In the Victorian and Edwardian era, all women wore camisoles over her corsets so that the corset boning wouldn’t show through the often sheer dress materials. So, camisoles – also known as corset covers – were essential garments back then!
‘The corset cover, as its name implies, is primarily worn to protect the corset; it also serves to improve the appearance of the outside waist.’ (School Sewing Based On Home Problems, 1916)
My Edwardian camisole is a plain white cotton camisole with lace yoke – similar camisoles were very popular in the Edwardian era.
Edwardian Lace Camisole Inspirations
My Edwardian lace camisole is inspired by these 1907 lace corset covers in Eaton’s Spring and Summer Catalogue:
‘Cotton, yoke in front of wide lace; lace, beading, ribbon on neck and arms, draw string at waist’ (Eaton’s Spring and Summer Catalogue, 1907).
And here’s another antique Edwardian lace camisole which is very similar to mine. And you’ll find even more of my inspirations on my pinterest board ‘1900s Lingerie’.
‘A commercial pattern may be used for this corset cover, or you may draft your own pattern’ (School Sewing Based On Home Problems, 1916).
As usual, I drafted my own pattern. But the pattern is based on this 1911 camisole pattern.
I used sheer white cotton batiste for my Edwardian lace camisole. Camisole fabrics should be thin and delicate so as not to add bulk at the waist.
The Lace Yoke
For the lace yoke, I used different white cotton bobbin lace and Mechlin lace and sewed them together by hand with overhand stitches.
Related: How To Make An Edwardian Lace Yoke
The lace yoke is ‘made by sewing together several rows of insertion’ (School Sewing Based On Home Problems, 1916).
I attached the lace yoke with a faux rolled hem – this Edwardian technique creates an almost invisible seam! If you want to learn how to attach or insert lace with this method, click on the link below – it’s the third method.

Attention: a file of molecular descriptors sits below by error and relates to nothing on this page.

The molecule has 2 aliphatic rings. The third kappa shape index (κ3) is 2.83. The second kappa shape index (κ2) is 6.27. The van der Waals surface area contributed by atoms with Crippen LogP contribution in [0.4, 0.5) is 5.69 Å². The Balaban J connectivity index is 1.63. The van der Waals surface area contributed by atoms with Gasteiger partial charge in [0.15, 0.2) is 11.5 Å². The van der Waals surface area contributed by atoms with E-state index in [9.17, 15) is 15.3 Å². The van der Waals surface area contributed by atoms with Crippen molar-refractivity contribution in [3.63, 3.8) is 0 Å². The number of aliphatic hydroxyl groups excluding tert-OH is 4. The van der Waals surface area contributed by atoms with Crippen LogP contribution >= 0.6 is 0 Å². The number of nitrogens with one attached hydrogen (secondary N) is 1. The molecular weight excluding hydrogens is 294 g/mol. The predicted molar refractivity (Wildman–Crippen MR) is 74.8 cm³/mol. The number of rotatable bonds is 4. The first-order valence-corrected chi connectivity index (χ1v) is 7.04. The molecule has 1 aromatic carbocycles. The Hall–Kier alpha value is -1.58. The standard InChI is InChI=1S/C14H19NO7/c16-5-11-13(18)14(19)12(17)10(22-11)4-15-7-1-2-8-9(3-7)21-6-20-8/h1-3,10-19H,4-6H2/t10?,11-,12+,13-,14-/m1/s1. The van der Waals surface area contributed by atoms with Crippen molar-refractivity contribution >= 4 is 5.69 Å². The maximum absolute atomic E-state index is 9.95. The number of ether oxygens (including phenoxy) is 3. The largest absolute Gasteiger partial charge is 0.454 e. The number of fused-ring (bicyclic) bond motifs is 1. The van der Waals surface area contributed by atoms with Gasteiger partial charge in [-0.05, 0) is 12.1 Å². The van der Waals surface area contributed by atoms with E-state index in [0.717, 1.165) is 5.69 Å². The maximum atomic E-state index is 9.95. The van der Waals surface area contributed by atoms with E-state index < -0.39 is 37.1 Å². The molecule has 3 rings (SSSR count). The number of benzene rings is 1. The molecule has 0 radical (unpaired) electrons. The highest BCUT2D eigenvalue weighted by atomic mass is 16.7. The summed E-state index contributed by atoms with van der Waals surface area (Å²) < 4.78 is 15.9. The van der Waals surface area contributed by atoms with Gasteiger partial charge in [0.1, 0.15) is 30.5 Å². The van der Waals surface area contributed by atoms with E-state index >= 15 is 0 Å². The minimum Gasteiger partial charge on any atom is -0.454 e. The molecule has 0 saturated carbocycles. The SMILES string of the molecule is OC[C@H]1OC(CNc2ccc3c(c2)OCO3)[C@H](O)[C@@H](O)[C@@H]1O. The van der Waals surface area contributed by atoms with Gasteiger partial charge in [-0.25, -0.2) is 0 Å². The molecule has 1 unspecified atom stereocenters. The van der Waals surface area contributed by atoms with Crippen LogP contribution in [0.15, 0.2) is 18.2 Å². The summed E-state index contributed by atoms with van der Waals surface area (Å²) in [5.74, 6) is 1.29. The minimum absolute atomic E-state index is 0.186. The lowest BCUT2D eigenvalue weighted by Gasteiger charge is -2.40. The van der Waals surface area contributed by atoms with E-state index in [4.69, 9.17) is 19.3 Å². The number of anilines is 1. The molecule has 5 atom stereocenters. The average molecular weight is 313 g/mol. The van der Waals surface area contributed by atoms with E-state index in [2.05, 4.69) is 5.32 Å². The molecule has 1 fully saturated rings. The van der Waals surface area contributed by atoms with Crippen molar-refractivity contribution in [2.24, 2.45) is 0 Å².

Lace ‘may be set a scant one-eighth inch below the raw edge of the material and whipped to it. The edge has the appearance of being rolled.’ (Clothing For Women: Selection, Design, Construction, 1916)
Edwardian camisoles were either closed with buttons or with snaps. My Edwardian lace camisole is closed with five snaps at the front. It also has a drawstring at the waist.
‘Fasten the corset cover together with snaps on the front hems and a hook and eye on the band […] or with buttons and buttonholes on the hems and also the band’ (School Sewing Based On Home Problems, 1916).
My Edwardian lace camisole has no side seams and no shoulder seams. But I finished the seams on the peplum with felled seams.
‘The felled seam is used any place where a flat seam is desired. It is particularly desirable in under garments’ (School Sewing Based On Home Problems, 1916).
Edwardian camisoles either had a band or peplum at the waist: My corset cover has a peplum.
The corset cover ‘is cut after a pattern which makes but few gathers necessary in the band at the waist line; this is very desirable, as it gives plenty of fullness at the top without the bulging, clumsy appearance at the band. It is desirable to attach a peplum to keep the corset cover from slipping up and leaving a gap at the waist line’ (School Sewing Based On Home Problems, 1916).
The peplum was usually tucked into the petticoat for a smooth hip line. I’m only wearing it over the petticoat for the photos.
More Edwardian Lingerie